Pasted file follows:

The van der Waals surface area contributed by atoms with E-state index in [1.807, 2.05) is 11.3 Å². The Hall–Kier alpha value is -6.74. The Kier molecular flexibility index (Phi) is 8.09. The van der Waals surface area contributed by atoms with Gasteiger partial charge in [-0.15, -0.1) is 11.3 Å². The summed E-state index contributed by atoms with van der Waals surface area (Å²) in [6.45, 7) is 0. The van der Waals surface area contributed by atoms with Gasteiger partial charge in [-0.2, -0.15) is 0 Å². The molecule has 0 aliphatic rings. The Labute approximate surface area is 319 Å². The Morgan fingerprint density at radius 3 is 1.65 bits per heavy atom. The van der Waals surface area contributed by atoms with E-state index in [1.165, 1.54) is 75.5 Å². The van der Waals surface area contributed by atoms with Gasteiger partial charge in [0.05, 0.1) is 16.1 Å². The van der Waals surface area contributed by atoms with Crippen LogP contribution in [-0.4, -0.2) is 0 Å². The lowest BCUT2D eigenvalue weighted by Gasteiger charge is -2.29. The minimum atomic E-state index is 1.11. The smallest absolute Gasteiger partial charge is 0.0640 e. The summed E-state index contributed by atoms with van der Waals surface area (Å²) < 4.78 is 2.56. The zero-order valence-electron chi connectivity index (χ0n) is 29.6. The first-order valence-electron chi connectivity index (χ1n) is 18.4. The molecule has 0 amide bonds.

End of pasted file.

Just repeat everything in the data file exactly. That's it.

The van der Waals surface area contributed by atoms with E-state index in [1.807, 2.05) is 11.3 Å². The Hall–Kier alpha value is -6.74. The Kier molecular flexibility index (Phi) is 8.09. The van der Waals surface area contributed by atoms with Gasteiger partial charge in [-0.15, -0.1) is 11.3 Å². The summed E-state index contributed by atoms with van der Waals surface area (Å²) in [6.45, 7) is 0. The van der Waals surface area contributed by atoms with Gasteiger partial charge in [-0.2, -0.15) is 0 Å². The molecule has 0 aliphatic rings. The Labute approximate surface area is 319 Å². The Morgan fingerprint density at radius 3 is 1.65 bits per heavy atom. The van der Waals surface area contributed by atoms with E-state index in [1.165, 1.54) is 75.5 Å². The van der Waals surface area contributed by atoms with Gasteiger partial charge in [0.05, 0.1) is 16.1 Å². The van der Waals surface area contributed by atoms with Crippen LogP contribution in [-0.4, -0.2) is 0 Å². The lowest BCUT2D eigenvalue weighted by Gasteiger charge is -2.29. The minimum atomic E-state index is 1.11. The smallest absolute Gasteiger partial charge is 0.0640 e. The summed E-state index contributed by atoms with van der Waals surface area (Å²) < 4.78 is 2.56. The zero-order valence-electron chi connectivity index (χ0n) is 29.6. The first-order valence-electron chi connectivity index (χ1n) is 18.4. The molecule has 0 amide bonds.